The Amazing Things Your Dog’s Nose Knows

Electronics and Law Enforcement

The same logic of detecting something in an unlikely place can be applied in other scenarios, too — like dogs who are able to sniff out electronics.

There are a handful of electronics-detection dogs in the country, and one was used last year to sniff out a hidden thumb drive that humans couldn’t find in a search of then-Subway pitchman Jared Fogle’s Indiana home. Fogle later pleaded guilty to child pornography charges, reports NBC News, and is no longer associated with the fast-food chain.

How could a dog smell something like this? Even electronics, says Waggoner, have an odor. Although he didn’t work with the dogs in this case, he explains that electronics are sometimes crushed up or presented whole to give the dogs a training stimulus. Like the case of the red snapper, they then search for them and indicate when they’ve found something in an unusual spot, like a drawer or closet.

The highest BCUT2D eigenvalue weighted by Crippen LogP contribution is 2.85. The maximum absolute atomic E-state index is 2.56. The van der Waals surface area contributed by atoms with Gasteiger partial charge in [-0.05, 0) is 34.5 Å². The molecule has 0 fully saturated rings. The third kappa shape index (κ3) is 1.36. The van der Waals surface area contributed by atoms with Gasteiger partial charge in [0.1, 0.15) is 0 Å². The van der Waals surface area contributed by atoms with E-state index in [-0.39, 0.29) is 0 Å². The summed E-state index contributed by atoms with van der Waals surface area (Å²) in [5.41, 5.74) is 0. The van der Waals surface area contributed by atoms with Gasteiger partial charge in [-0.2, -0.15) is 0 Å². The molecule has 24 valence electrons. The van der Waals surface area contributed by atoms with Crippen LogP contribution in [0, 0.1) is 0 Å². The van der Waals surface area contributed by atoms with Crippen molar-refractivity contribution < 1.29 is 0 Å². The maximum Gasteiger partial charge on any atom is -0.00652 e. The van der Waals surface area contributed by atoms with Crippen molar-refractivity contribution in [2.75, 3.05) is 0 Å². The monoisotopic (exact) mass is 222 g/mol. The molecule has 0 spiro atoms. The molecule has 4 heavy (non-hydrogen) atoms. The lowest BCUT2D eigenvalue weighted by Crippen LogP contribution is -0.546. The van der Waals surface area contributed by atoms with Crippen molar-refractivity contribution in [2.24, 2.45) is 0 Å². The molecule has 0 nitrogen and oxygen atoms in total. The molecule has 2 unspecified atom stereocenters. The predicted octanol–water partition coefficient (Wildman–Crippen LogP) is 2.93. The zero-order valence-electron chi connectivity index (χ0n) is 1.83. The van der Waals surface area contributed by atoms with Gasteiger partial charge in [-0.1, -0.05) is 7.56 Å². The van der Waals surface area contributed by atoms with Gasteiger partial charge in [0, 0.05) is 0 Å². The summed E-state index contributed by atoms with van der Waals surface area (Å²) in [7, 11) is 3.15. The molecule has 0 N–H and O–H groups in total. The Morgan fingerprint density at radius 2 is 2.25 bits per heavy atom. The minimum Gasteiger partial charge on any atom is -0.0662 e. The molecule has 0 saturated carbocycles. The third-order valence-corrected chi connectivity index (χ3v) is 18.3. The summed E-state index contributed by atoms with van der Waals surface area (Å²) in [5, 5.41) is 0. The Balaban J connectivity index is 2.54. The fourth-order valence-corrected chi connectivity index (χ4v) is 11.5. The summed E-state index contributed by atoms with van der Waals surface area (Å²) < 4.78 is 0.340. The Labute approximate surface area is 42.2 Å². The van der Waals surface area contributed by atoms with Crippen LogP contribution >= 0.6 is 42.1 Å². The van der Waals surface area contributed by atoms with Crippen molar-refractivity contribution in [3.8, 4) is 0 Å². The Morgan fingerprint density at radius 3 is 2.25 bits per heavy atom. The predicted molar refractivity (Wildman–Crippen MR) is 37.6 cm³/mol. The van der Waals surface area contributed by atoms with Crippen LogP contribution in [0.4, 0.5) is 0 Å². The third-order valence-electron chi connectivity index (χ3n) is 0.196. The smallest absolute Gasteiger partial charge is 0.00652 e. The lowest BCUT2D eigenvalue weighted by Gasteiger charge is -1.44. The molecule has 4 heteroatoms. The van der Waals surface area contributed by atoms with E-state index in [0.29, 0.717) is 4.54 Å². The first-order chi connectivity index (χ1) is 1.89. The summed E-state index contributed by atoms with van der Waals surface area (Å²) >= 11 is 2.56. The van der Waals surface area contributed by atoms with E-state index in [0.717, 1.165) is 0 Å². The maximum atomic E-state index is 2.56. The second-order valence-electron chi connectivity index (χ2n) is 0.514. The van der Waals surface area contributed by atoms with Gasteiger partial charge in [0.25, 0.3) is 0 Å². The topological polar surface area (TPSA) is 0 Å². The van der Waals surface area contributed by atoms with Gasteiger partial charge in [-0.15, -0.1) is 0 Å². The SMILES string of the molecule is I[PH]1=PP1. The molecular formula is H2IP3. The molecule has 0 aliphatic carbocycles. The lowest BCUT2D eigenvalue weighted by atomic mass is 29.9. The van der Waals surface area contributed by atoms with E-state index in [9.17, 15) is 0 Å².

Similarly, dogs are being used in some prisons to search for cell phones convicts may be using to continue illegal activities, Waggoner says.

What Will They Smell Next?

Of course, there are many more ways that dogs are using their scent detection skills to help their best friends, including continuing their work in customs, in explosives and narcotic detection and even in wildlife conservation and archaeology.

“The difficulty is usually not with the dog. The difficulty is in our ability to understand the material the dog’s detecting,” Waggoner says. “If you don’t understand it, then its presence and absence is something we can’t control for training purposes.”

The possibilities seem endless, and we can’t wait to see how these heroes put their noses to work next.

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